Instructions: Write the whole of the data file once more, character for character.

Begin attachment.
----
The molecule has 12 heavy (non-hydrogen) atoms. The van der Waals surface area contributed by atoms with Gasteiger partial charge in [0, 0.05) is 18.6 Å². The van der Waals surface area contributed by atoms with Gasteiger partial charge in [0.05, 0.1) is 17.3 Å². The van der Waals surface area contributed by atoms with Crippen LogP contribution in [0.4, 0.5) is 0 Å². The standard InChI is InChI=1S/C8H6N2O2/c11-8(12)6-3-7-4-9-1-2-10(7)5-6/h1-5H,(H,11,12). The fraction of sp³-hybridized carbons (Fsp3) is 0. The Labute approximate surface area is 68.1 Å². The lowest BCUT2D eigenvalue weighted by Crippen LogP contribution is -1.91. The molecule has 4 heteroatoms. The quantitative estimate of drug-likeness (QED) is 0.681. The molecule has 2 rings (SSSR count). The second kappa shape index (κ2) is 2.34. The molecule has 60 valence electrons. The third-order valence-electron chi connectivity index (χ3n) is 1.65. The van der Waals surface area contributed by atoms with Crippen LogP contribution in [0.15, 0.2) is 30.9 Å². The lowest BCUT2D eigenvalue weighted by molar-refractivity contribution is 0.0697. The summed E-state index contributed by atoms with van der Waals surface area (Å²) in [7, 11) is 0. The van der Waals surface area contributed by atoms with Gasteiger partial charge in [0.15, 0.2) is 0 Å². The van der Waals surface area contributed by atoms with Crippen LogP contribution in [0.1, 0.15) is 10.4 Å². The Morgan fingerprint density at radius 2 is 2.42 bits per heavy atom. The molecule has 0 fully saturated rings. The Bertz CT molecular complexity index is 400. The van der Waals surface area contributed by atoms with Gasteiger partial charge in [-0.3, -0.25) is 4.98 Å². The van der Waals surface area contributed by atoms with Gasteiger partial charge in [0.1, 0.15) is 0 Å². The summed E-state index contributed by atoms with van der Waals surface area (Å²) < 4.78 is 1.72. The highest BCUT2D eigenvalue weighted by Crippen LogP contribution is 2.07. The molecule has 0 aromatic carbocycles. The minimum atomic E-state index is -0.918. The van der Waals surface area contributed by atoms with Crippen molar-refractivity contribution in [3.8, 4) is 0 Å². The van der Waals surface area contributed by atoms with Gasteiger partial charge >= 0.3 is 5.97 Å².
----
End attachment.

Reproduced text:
The molecule has 12 heavy (non-hydrogen) atoms. The van der Waals surface area contributed by atoms with Gasteiger partial charge in [0, 0.05) is 18.6 Å². The van der Waals surface area contributed by atoms with Gasteiger partial charge in [0.05, 0.1) is 17.3 Å². The van der Waals surface area contributed by atoms with Crippen LogP contribution in [0.4, 0.5) is 0 Å². The standard InChI is InChI=1S/C8H6N2O2/c11-8(12)6-3-7-4-9-1-2-10(7)5-6/h1-5H,(H,11,12). The fraction of sp³-hybridized carbons (Fsp3) is 0. The Labute approximate surface area is 68.1 Å². The lowest BCUT2D eigenvalue weighted by Crippen LogP contribution is -1.91. The molecule has 4 heteroatoms. The quantitative estimate of drug-likeness (QED) is 0.681. The molecule has 2 rings (SSSR count). The second kappa shape index (κ2) is 2.34. The molecule has 60 valence electrons. The third-order valence-electron chi connectivity index (χ3n) is 1.65. The van der Waals surface area contributed by atoms with Crippen LogP contribution in [0.15, 0.2) is 30.9 Å². The lowest BCUT2D eigenvalue weighted by molar-refractivity contribution is 0.0697. The summed E-state index contributed by atoms with van der Waals surface area (Å²) in [7, 11) is 0. The van der Waals surface area contributed by atoms with Gasteiger partial charge in [0.15, 0.2) is 0 Å². The van der Waals surface area contributed by atoms with Crippen LogP contribution in [0.1, 0.15) is 10.4 Å². The Morgan fingerprint density at radius 2 is 2.42 bits per heavy atom. The molecule has 0 fully saturated rings. The Bertz CT molecular complexity index is 400. The van der Waals surface area contributed by atoms with Gasteiger partial charge in [-0.3, -0.25) is 4.98 Å². The van der Waals surface area contributed by atoms with Gasteiger partial charge in [0.1, 0.15) is 0 Å². The summed E-state index contributed by atoms with van der Waals surface area (Å²) < 4.78 is 1.72. The highest BCUT2D eigenvalue weighted by Crippen LogP contribution is 2.07. The molecule has 0 aromatic carbocycles. The minimum atomic E-state index is -0.918. The van der Waals surface area contributed by atoms with Crippen molar-refractivity contribution in [3.8, 4) is 0 Å². The van der Waals surface area contributed by atoms with Gasteiger partial charge >= 0.3 is 5.97 Å².